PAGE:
Thanks to all, for your thoughts.

Dwayne

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In that case the fetus is already dead long before I arrive, so I might as well try to save the mother. As to the previous post about the medic who did the C-Section in the field. Lucky for him the baby lived. Had it not no doubt that medic would be penniless from all of the court cases for conducting a procedure out of his scope of practice. Not even medical control can authorize something like that. If loading and running like hell was the best practice for cardiac arrest we would be doing that every time rather than sitting on scene running a code.

I stand by my treatment

Your treatment is correct.

But as for your comment about the medic going outside his scope of practice. the mother's head was trapped under the car, no fire department on scene yet to get her out. There was a physician on the scene but he was not prepared to cut the baby out but this was a very seasoned medic. The physician and the medic both did this but the medic was the one who cut and delivered.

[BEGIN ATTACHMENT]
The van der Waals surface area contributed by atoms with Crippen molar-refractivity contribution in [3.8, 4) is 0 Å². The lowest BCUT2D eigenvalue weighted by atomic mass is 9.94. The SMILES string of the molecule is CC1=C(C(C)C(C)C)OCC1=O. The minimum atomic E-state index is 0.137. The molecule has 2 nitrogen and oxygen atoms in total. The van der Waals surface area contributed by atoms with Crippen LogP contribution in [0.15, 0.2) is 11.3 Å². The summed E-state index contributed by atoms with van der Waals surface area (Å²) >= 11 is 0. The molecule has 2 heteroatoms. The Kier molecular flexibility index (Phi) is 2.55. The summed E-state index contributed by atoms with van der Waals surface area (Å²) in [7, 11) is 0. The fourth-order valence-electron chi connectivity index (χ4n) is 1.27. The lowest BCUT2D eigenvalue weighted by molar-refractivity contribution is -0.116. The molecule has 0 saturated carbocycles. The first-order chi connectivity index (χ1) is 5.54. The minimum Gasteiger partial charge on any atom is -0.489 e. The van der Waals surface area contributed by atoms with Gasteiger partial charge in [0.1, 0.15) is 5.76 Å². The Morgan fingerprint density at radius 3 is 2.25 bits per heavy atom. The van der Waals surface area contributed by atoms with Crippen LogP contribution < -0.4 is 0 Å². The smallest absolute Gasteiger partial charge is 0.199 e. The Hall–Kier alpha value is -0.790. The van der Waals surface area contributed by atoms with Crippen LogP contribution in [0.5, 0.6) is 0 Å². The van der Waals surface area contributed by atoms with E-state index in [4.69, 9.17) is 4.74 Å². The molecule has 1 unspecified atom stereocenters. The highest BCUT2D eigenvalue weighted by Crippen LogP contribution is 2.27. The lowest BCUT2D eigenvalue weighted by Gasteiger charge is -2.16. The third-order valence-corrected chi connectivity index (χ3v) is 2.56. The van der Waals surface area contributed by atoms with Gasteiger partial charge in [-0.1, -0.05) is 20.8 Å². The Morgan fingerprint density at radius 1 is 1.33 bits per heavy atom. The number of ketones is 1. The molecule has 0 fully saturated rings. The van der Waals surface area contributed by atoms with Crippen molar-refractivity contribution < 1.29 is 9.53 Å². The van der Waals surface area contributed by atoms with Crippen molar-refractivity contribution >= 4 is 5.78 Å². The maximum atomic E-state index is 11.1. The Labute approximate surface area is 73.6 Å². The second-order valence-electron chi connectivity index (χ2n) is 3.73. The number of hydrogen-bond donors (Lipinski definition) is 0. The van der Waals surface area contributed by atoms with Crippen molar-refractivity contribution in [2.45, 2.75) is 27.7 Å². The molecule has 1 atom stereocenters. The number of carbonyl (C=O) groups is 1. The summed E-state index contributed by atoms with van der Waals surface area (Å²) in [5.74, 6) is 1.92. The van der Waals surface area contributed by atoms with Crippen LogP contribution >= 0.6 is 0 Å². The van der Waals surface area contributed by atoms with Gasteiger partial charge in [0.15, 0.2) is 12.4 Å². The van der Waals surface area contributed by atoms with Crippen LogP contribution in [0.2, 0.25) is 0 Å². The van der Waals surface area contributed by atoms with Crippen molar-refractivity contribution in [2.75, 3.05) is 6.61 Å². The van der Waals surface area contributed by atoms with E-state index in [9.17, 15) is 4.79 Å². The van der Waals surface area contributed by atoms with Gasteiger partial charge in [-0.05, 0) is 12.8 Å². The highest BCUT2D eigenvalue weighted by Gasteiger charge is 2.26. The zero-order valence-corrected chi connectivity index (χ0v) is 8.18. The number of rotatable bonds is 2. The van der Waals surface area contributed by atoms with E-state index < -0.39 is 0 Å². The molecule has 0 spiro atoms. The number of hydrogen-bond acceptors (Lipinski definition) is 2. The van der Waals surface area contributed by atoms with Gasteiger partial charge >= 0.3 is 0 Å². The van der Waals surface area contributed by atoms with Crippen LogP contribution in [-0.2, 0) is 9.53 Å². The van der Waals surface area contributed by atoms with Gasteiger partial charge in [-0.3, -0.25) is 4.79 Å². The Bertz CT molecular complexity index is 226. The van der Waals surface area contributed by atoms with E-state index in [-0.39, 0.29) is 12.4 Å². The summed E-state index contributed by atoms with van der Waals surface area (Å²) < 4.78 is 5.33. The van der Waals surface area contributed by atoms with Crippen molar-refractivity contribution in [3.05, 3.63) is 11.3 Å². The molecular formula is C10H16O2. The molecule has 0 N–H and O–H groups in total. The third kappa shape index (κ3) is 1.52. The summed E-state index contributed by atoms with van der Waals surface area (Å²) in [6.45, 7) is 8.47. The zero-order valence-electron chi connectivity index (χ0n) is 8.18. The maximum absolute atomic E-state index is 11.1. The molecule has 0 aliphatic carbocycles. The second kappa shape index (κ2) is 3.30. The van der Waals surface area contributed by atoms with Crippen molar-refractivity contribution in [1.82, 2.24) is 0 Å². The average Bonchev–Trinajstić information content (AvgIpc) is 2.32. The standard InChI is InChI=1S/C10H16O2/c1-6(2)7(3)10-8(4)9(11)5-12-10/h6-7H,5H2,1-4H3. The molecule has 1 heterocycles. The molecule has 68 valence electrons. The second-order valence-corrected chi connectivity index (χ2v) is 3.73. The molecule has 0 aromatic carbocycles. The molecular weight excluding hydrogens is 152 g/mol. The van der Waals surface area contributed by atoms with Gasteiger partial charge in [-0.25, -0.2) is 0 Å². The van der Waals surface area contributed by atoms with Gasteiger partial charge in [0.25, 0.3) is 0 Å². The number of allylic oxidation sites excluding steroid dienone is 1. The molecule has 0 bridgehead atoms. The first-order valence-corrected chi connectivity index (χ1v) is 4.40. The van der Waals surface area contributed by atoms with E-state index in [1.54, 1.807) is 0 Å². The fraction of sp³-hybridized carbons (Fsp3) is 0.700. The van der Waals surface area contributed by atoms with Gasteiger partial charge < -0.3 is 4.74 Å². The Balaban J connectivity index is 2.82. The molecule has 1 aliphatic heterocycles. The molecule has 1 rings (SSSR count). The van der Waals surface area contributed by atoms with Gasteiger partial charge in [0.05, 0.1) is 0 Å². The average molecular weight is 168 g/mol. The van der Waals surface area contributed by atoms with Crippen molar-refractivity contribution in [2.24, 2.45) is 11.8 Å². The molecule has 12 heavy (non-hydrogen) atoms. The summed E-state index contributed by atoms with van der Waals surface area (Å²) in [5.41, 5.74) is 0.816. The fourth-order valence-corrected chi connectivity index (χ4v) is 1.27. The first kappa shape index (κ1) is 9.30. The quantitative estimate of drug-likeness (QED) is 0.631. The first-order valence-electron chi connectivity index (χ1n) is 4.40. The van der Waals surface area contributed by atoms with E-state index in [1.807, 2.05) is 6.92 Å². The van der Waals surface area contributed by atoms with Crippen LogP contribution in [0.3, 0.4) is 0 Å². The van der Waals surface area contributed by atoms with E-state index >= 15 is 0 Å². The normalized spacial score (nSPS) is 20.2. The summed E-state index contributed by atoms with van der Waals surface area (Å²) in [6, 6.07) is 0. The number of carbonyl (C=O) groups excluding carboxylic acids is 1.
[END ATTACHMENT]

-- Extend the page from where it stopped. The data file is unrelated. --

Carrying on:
The state of missouri came in after this (remember this was over 25 years ago) and did an investigation and found that while this was out of the paramedic scope of practice they found that the benefit of doing this (live baby) versus not (dead baby and dead mom) outweighed the situation at hand. He was actually recognized for heroic measures and the director of the state of Mo EMS was in attendance.

So even if he was out of his scope of practice it seemed that not many people had an issue with it.

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Remember, folks... this is simple, first day of CPR class stuff.

You cannot hurt a dead person. No harm = no liability.